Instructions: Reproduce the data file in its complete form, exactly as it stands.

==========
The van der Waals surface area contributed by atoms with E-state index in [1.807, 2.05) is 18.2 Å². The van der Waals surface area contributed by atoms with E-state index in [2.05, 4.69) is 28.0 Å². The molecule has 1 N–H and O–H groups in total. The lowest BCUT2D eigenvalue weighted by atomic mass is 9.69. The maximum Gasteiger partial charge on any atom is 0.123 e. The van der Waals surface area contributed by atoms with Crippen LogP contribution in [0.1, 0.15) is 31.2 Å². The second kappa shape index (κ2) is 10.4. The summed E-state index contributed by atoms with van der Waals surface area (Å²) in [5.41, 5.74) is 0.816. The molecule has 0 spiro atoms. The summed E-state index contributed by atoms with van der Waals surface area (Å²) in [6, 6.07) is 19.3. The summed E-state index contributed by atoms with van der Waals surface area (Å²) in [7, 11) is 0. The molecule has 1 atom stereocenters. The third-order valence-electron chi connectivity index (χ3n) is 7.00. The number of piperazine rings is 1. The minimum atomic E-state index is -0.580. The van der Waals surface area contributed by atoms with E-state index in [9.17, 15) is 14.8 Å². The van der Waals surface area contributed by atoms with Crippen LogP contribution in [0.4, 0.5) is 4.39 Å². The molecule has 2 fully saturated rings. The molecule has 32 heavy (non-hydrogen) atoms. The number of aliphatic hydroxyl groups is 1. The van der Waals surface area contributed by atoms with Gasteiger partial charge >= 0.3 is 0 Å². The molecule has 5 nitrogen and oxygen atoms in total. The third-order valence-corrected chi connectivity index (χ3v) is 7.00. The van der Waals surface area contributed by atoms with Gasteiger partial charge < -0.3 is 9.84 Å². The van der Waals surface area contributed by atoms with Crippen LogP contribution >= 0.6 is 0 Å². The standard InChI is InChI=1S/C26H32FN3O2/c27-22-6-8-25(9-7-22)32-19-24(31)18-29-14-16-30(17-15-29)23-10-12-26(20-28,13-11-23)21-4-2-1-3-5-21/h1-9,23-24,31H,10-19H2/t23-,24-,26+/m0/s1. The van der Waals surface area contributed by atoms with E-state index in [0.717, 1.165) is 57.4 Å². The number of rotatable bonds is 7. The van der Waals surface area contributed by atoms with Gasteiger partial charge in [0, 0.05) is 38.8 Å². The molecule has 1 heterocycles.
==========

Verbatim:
The van der Waals surface area contributed by atoms with E-state index in [1.807, 2.05) is 18.2 Å². The van der Waals surface area contributed by atoms with E-state index in [2.05, 4.69) is 28.0 Å². The molecule has 1 N–H and O–H groups in total. The lowest BCUT2D eigenvalue weighted by atomic mass is 9.69. The maximum Gasteiger partial charge on any atom is 0.123 e. The van der Waals surface area contributed by atoms with Crippen LogP contribution in [0.1, 0.15) is 31.2 Å². The second kappa shape index (κ2) is 10.4. The summed E-state index contributed by atoms with van der Waals surface area (Å²) in [5.41, 5.74) is 0.816. The molecule has 0 spiro atoms. The summed E-state index contributed by atoms with van der Waals surface area (Å²) in [6, 6.07) is 19.3. The summed E-state index contributed by atoms with van der Waals surface area (Å²) in [7, 11) is 0. The molecule has 1 atom stereocenters. The third-order valence-electron chi connectivity index (χ3n) is 7.00. The number of piperazine rings is 1. The minimum atomic E-state index is -0.580. The van der Waals surface area contributed by atoms with E-state index in [9.17, 15) is 14.8 Å². The van der Waals surface area contributed by atoms with Crippen LogP contribution in [0.4, 0.5) is 4.39 Å². The molecule has 2 fully saturated rings. The molecule has 32 heavy (non-hydrogen) atoms. The number of aliphatic hydroxyl groups is 1. The van der Waals surface area contributed by atoms with Gasteiger partial charge >= 0.3 is 0 Å². The molecule has 5 nitrogen and oxygen atoms in total. The third-order valence-corrected chi connectivity index (χ3v) is 7.00. The van der Waals surface area contributed by atoms with Gasteiger partial charge < -0.3 is 9.84 Å². The van der Waals surface area contributed by atoms with Crippen LogP contribution >= 0.6 is 0 Å². The standard InChI is InChI=1S/C26H32FN3O2/c27-22-6-8-25(9-7-22)32-19-24(31)18-29-14-16-30(17-15-29)23-10-12-26(20-28,13-11-23)21-4-2-1-3-5-21/h1-9,23-24,31H,10-19H2/t23-,24-,26+/m0/s1. The van der Waals surface area contributed by atoms with E-state index in [0.717, 1.165) is 57.4 Å². The number of rotatable bonds is 7. The van der Waals surface area contributed by atoms with Gasteiger partial charge in [0, 0.05) is 38.8 Å². The molecule has 1 heterocycles.